“The standard for grooming tables in the U.S. is 24 x 36 or 24 x 42, with a three-quarter or inch [thick] tabletop,” says Chuck Simons, owner of Groomers Helper. “There should be a 4-inch clearance on each end, centered for the grooming table clamp. There should also be three inches on the sides for any standard grooming table clamps. This will allow you to put any standard grooming clamp on your table, along with the no-sit option of the Groomers Helper. Our grooming arms are the strongest available, guaranteed never to bend.”
Beyond the basic construction type of the tabletop, the matting that covers it is something to take into consideration. Many tables come standard with dark, ribbed matting affixed. While the ribbing does offer a no-slip surface for pets to stand on, it can be challenging to clean all those ridges. It can also be argued that the surface is not comfortable for pets—especially larger, heavier animals—to stand on for prolonged periods of time.
Pebble-finish surfaces are another typical grooming table topper. While they do not offer as much traction as the ribbed surface, they are far easier to clean and sanitize and seem to be more comfortable for the pets to stand on.
Some tables offer the option of rotating tops. Spinning the pet 360 degrees with the touch of a finger is a luxury that most groomers could learn to appreciate. This time-saving option allows the stylist to stay in one place and eliminates the need to physically turn the pet during the grooming process.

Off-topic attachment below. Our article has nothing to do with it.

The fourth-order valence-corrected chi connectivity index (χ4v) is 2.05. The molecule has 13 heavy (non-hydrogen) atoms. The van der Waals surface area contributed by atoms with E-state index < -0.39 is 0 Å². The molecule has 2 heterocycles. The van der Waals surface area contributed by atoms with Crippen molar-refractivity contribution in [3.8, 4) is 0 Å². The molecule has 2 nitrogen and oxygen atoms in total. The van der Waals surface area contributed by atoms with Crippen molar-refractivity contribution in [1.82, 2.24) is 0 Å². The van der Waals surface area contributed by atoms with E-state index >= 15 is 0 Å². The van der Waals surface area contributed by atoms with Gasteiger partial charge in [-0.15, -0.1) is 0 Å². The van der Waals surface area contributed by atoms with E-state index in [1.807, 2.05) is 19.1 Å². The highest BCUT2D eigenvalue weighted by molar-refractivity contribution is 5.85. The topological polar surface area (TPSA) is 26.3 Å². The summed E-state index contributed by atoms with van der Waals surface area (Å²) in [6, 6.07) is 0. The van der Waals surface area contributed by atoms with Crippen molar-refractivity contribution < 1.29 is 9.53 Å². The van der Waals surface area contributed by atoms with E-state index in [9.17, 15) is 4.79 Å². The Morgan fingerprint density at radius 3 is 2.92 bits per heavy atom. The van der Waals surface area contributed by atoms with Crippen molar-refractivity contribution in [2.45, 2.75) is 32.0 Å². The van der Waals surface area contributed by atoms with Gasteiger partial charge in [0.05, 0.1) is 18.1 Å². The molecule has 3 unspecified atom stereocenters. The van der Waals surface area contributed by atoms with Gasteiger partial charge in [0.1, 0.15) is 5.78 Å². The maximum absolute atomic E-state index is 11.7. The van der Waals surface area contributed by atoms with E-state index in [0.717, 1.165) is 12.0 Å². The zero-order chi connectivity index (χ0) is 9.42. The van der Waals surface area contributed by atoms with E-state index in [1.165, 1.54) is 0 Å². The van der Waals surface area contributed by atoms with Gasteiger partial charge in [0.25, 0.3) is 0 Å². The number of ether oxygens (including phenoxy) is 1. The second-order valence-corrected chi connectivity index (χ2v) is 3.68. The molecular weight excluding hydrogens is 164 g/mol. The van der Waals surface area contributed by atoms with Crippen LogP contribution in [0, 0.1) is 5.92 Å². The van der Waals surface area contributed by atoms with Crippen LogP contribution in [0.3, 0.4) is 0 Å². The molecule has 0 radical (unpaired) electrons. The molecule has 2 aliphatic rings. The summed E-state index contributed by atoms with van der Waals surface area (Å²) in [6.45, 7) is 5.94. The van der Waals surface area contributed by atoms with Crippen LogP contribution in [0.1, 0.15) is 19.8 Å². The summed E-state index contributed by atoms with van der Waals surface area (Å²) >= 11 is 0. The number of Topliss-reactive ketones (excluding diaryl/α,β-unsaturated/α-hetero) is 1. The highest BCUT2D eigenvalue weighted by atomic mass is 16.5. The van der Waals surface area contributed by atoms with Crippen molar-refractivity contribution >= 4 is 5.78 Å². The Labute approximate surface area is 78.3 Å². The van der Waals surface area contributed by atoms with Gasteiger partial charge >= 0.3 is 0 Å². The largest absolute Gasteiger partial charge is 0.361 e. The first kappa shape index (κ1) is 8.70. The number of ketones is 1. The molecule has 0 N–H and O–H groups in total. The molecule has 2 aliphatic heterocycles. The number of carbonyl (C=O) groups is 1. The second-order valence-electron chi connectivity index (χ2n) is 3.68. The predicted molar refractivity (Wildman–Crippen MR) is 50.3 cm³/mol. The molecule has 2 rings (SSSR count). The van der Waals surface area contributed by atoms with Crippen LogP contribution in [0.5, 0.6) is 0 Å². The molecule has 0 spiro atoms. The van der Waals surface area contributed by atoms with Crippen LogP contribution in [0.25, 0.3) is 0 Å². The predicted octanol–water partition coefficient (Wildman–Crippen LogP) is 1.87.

Investing some thought into the construction and options of this key piece of gear will help groomers enjoy their purchase for many years of happy, safe grooming.
The Controversy Over Cage Drying
In recent years, bills have been introduced in several states attempting to mandate licensing of the grooming industry. These bills are most often proposed in response to dogs being killed or injured while they were cage dried as a part of the grooming process.
Why Cage Dry?
Groomers use cage dryers for a variety of reasons. A damp dog can become chilled (hypothermic) if it is exposed to cool temperatures over a period of time. In a cool grooming environment, blowing warm air on a damp dog keeps it comfortable until it is time for it to be finish dried on the table. In a busy grooming shop, it makes sense to bathe several dogs and let some of them become partially dried while waiting to be fluff dried or finish dried. Meanwhile, the groomer can be bathing, prepping or finishing other dogs. Used in this way, cage dryers can be an enormous time saver. Also, spending some quiet time in a cage can offer an important rest period during the grooming process for cats, puppies, very nervous dogs and geriatric dogs.
Cage Drying Problems
Problems occur when improper equipment is used or when correct equipment is used improperly. For example, many groomers direct the air flow from stand dryers, which are designed to be used when a pet is on a grooming table, into a cage. At first glance this practice seems practical enough. However, many stand dryers are manufactured so that they heat air to much higher temperatures than dryers designed to be used on cages. Many stand dryers put out air heated to 130 degrees or higher.
The reason for this is that stand dryers are intended to be used in an open area to allow the free flow of air around the pet. Groomers using stand dryers are typically brushing the section of hair that the air is directed toward, so their hands and arms are in constant contact with the air, insuring that the temperature is safe and comfortable for both the groomer and the pet. When a dryer capable of reaching such high temperatures is directed at a pet inside a cage, it cannot escape the blowing air and can easily become overheated or receive damage to areas of his skin.